a village near Lublin on 11 July, Gazeta Wyborcza reports. The
arsonists daubed slogans such as "Individualist Anarchists" and
"Anarchist Antireligious Front" on the walls and painted "God Does
Not Exist" on the doors before setting fire to the church. The
fire destroyed much of the church, including several religious
treasures. Gazeta Wyborcza commented that such "extremist" acts
are a consequence of "our verbal wars," presumably over
Church-state issues.  Louisa Vinton, RFE/RL Inc.

PROTESTS PREVENT LATEST WAVE OF CROATIAN APARTMENT EVICTIONS.
Reuters reported from Zagreb on 11 July that the presence of human
rights activists and foreign journalists prevented Croatian police
and soldiers from serving eviction notices on two ethnic Croatian
families. The apartments in question belonged to the former
Yugoslav army, but the government of President Franjo Tudjman has
sought to evict Croats opposed to his rule as well as Serbs from
those dwellings. His policy has been to give them to Croatian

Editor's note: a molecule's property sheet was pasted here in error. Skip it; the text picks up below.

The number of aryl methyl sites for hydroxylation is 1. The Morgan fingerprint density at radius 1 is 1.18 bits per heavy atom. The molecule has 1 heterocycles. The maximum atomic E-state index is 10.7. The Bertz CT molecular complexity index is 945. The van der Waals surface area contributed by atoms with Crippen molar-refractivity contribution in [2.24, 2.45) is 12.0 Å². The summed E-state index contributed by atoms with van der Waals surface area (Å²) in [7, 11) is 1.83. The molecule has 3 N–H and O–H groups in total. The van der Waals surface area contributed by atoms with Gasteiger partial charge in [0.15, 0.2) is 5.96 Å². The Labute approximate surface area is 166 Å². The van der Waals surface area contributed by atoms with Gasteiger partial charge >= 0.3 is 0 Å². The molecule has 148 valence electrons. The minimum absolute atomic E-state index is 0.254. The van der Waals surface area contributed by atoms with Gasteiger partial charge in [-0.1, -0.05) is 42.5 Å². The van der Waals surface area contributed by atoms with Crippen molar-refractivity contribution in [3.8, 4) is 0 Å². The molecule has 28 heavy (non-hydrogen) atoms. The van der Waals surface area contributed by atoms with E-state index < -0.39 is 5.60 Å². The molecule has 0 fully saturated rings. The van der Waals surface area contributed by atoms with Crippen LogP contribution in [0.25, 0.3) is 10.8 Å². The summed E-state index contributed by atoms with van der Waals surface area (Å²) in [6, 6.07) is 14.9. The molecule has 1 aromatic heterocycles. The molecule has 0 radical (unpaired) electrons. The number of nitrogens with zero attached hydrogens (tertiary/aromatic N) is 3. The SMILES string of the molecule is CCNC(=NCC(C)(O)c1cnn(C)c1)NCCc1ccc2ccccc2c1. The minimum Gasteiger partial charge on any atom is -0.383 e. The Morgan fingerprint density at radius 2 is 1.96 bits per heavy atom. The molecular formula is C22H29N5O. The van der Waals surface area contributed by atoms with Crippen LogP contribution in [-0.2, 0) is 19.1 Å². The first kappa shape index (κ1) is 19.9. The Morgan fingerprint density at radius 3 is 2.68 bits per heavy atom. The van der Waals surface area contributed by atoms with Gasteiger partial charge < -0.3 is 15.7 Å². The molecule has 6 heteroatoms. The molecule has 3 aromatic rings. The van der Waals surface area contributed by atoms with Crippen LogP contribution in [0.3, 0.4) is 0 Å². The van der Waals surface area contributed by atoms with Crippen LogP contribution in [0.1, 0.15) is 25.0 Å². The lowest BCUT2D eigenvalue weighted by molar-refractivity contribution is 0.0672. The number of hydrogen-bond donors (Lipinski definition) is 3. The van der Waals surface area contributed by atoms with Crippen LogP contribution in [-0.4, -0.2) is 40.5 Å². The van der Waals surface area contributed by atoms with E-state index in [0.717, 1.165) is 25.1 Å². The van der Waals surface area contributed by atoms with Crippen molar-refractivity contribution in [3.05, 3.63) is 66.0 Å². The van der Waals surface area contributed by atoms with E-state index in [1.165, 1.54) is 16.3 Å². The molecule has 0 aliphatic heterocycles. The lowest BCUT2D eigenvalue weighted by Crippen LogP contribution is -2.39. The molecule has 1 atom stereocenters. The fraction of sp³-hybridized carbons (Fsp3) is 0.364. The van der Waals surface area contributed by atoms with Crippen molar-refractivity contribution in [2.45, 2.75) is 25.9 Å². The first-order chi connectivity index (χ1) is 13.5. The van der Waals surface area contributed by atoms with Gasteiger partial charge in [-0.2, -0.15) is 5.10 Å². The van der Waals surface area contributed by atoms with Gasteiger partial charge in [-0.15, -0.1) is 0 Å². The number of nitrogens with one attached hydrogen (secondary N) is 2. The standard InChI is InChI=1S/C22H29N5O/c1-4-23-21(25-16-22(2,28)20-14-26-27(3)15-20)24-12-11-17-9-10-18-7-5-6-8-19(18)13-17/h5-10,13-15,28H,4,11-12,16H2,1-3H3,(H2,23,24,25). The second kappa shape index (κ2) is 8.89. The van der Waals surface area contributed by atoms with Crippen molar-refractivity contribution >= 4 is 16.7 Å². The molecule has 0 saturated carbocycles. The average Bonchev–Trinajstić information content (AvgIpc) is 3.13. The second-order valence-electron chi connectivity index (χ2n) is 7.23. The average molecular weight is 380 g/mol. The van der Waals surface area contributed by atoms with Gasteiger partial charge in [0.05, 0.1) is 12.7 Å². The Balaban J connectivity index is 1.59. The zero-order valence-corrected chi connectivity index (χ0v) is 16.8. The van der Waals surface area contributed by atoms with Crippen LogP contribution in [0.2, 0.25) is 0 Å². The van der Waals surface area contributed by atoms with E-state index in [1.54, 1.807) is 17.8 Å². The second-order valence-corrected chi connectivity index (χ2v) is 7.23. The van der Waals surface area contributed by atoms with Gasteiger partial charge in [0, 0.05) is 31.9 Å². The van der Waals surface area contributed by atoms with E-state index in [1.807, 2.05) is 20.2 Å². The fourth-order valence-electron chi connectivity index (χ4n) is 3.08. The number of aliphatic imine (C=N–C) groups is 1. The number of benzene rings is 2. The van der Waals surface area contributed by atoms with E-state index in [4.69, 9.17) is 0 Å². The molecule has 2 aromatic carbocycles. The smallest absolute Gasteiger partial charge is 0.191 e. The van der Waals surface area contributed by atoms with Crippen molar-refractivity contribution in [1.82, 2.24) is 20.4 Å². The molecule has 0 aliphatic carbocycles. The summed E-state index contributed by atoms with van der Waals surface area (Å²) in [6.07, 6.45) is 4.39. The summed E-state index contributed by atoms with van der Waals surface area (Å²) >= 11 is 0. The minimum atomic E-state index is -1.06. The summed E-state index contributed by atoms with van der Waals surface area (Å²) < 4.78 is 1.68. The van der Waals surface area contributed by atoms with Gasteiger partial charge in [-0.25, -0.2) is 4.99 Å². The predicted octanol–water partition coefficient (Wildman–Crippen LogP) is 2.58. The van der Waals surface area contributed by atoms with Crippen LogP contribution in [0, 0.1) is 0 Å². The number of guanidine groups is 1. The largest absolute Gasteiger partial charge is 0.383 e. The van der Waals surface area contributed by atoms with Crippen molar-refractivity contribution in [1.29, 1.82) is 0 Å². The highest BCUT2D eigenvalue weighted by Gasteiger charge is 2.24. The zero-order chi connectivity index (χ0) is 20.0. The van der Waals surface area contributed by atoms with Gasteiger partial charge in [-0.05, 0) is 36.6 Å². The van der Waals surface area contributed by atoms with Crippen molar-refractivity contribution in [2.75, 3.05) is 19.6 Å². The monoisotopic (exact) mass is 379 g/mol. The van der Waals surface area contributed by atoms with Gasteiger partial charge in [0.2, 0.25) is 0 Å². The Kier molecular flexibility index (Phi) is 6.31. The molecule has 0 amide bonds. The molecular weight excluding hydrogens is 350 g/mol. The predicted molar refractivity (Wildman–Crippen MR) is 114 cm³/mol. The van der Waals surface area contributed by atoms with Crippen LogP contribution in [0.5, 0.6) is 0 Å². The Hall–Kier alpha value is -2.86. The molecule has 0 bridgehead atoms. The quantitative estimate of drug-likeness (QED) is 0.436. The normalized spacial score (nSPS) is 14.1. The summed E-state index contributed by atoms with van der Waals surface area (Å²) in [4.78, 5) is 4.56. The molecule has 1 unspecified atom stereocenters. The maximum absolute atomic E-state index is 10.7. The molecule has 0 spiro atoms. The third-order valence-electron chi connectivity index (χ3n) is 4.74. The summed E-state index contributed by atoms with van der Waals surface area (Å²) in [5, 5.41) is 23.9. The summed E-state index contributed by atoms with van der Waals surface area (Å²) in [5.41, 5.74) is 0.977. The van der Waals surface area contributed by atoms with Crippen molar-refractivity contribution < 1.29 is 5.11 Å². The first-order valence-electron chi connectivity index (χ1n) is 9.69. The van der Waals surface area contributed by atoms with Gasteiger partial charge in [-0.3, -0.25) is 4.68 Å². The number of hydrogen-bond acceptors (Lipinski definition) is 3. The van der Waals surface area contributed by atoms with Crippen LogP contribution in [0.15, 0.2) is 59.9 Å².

veterans of the 1991 war against the Serbs, especially invalids,
but one of the families harassed on 11 July included a war
veteran. Some 2,000 apartments were taken over by the Croatian
authorities by the end of 1993, and the people displaced were
often just dumped on the street amid virtual silence by the
state-run media. Last month Tudjman relaunched the campaign by
telling veterans: "Let us prove we are a civilized people, that we
will grant all ethnic and minority rights to Serbs who accept
Croatia as their homeland. [But] why are there 6,000 apartments
with Serbs inside and you, Croatian invalids, haven't got any?"
Patrick Moore, RFE/RL Inc.

SLIM CHANCES FOR YUGOSLAV WAR CRIMES TRIBUNAL. International media
have reported in recent days on the appointment of South African
judge Richard Goldstone as the prosecutor for the 11-judge war
crimes tribunal. The first indictments are expected already this
fall, but international legal experts stress that none of the
really major culprits is likely to face justice. This is because
the tribunal is dependent on the cooperation of the Balkan states
in question to hand over the guilty individuals, but in Serbia in
particular suspected war criminals sit at all levels of the
government and military.  Patrick Moore, RFE/RL Inc.

MILOSEVIC, COSIC MEET OWEN, STOLTENBERG. On 12 July Politika
reports that international mediators Lord David Owen and Thorwald
Stoltenberg met with Serbian President Slobodan Milosevic in
Belgrade. The latest peace proposal for Bosnia was highest on the
agenda, and Milosevic, in what may be an attempt to encourage the